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California HealthCare Foundation Adopts Project BOOST


 

NATIONAL HARBOR, Md. – The next cohort of sites for SHM’s transitional-care program will be 20 California hospitals and health centers.

The agreement to expand Project BOOST (Better Outcomes for Older Adults through Safer Transitions) was made public by society cofounder Win Whitcomb, MD, MHM, chief quality officer at Mercy Medical Center in Springfield, Mass., during an academic pre-course session Thursday at HM10 just outside Washington, D.C.

It’s the second major expansion of the program this year. In January, 15 sites in Michigan entered into a collaborative BOOST program to be comanaged by the University of Michigan and Blue Cross Blue Shield of Michigan. Although details are still pending for the California model, it will be a collaboration with the California HealthCare Foundation, an independent nonprofit focused on improving healthcare and reducing costs in the Golden State.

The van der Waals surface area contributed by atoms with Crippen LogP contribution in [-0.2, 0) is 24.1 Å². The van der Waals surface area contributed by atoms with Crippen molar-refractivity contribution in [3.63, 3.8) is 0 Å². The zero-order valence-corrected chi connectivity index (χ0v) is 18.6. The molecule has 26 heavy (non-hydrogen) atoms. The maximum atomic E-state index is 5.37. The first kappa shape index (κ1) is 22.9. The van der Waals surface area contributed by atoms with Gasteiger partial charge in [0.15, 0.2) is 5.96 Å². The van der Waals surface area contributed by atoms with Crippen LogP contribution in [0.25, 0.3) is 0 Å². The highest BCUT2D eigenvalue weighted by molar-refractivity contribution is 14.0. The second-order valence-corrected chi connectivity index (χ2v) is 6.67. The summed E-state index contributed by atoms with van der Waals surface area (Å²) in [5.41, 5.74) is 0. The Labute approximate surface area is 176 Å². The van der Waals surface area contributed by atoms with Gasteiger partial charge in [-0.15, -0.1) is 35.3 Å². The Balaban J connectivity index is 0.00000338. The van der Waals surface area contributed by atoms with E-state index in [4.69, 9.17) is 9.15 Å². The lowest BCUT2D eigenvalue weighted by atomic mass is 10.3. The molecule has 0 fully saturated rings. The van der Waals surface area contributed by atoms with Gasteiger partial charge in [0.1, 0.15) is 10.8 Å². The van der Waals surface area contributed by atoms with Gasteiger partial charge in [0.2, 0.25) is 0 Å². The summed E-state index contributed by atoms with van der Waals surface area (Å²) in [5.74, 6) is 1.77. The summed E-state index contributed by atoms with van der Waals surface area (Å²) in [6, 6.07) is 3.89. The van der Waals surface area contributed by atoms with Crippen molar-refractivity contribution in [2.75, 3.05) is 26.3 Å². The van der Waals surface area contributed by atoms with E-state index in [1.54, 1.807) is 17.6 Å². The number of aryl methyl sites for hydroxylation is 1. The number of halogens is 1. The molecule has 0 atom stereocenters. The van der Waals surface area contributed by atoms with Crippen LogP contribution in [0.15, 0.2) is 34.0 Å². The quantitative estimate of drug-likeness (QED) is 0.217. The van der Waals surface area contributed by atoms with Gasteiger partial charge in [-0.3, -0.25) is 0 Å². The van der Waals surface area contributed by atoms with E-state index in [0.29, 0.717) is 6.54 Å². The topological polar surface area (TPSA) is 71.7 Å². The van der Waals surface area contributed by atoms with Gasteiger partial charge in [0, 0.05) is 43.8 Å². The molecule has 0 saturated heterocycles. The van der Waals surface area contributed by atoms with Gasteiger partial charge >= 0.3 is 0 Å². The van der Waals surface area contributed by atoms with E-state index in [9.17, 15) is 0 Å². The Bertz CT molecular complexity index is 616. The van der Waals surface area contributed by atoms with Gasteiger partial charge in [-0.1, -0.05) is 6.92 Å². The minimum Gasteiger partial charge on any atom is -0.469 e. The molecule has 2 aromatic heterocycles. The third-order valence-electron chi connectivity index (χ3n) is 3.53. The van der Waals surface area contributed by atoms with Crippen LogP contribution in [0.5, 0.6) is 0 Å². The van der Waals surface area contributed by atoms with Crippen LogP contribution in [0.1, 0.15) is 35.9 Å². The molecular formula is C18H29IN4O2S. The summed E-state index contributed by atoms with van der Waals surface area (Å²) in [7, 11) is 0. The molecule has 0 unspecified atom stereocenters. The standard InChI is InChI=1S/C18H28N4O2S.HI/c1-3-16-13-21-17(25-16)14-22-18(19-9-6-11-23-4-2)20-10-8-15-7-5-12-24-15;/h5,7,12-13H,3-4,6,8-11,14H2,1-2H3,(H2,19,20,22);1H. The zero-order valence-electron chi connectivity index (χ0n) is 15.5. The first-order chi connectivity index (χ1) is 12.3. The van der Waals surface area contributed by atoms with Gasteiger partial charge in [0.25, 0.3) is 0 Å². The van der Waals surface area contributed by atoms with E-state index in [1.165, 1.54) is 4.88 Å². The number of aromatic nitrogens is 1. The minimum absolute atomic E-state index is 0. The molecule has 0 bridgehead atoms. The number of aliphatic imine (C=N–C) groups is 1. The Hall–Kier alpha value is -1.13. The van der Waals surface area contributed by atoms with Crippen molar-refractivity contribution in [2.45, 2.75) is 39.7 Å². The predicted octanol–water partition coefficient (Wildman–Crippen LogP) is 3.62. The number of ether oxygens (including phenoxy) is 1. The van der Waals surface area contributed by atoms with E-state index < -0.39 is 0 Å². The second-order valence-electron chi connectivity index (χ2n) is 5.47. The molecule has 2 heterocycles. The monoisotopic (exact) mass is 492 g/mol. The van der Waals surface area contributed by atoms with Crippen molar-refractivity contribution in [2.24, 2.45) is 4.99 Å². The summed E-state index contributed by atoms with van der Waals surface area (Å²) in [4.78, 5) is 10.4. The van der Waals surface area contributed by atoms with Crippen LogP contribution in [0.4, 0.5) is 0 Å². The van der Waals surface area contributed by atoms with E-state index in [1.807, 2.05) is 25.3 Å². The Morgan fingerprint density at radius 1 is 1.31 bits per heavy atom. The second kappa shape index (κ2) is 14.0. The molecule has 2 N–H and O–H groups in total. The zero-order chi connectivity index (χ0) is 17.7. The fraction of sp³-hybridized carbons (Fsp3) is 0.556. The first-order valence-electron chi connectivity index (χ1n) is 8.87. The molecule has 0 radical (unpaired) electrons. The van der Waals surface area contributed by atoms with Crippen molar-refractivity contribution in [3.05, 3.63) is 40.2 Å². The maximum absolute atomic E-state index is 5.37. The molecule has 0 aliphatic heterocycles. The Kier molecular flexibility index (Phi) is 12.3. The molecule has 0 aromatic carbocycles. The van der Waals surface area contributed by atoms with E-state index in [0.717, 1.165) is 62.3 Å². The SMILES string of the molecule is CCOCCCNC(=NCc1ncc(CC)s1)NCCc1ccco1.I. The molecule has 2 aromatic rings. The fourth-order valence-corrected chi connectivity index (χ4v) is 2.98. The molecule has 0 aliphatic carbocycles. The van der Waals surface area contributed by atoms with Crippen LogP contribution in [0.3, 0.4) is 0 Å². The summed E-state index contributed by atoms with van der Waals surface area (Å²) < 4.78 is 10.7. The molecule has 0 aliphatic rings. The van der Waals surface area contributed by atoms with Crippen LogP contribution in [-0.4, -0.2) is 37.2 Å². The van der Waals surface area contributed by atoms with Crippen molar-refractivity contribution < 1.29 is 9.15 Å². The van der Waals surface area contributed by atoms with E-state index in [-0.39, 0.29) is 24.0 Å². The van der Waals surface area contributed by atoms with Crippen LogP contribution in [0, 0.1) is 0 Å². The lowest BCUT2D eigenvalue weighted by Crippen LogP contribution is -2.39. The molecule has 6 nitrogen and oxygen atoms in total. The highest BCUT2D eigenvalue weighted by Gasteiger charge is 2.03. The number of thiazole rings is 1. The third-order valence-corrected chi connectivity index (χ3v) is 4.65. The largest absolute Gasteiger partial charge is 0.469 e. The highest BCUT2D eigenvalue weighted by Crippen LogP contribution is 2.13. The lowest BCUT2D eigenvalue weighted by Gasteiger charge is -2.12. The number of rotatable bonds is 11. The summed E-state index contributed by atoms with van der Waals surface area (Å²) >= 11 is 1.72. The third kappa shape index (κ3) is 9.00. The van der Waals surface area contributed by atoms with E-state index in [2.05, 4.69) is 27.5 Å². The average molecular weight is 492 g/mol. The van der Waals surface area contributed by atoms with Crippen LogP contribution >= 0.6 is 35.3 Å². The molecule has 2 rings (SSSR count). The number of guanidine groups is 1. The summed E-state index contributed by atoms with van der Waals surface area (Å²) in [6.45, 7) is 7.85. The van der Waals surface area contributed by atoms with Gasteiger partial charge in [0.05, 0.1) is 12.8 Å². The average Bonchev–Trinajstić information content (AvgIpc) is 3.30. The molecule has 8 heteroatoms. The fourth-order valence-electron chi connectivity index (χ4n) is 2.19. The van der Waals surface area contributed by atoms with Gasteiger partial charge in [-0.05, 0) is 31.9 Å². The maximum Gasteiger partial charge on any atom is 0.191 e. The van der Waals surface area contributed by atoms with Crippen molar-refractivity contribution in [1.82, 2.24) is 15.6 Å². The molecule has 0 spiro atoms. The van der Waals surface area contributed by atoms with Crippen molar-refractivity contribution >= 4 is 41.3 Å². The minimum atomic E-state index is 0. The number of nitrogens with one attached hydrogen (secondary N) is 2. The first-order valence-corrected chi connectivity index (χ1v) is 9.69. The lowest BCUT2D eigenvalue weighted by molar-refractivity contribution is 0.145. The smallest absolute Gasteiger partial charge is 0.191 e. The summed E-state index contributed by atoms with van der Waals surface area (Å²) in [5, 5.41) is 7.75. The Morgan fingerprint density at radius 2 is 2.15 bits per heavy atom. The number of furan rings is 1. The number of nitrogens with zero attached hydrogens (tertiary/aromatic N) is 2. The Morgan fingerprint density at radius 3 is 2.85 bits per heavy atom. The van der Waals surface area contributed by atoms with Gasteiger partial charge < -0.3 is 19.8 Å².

BOOST works by pairing mentors with hospitalists at select institutions to improve care via a discharge planning toolkit. BOOST debuted late in 2008 with six pilot sites. After the California additions, the platform will have expanded to 65 sites.

Dr. Whitcomb’s news was just one of the tidbits tossed out during the practice management pre-course, one of eight daylong courses for hospitalists. Two new pre-courses debuted this year: “Early Career Hospitalist: Skills for Success” and “Essential Neurology for the Hospitalist.”

“It’s a very good learning environment where you can sit down and focus,” said Julius Yang, MD, PhD, a hospitalist at Beth Israel Deaconess Medical Center in Boston and the course director for the American Board of Internal Medicine (ABIM) Maintenance of Certification (MOC) learning session. “It allows you to really immerse yourself in the information.”

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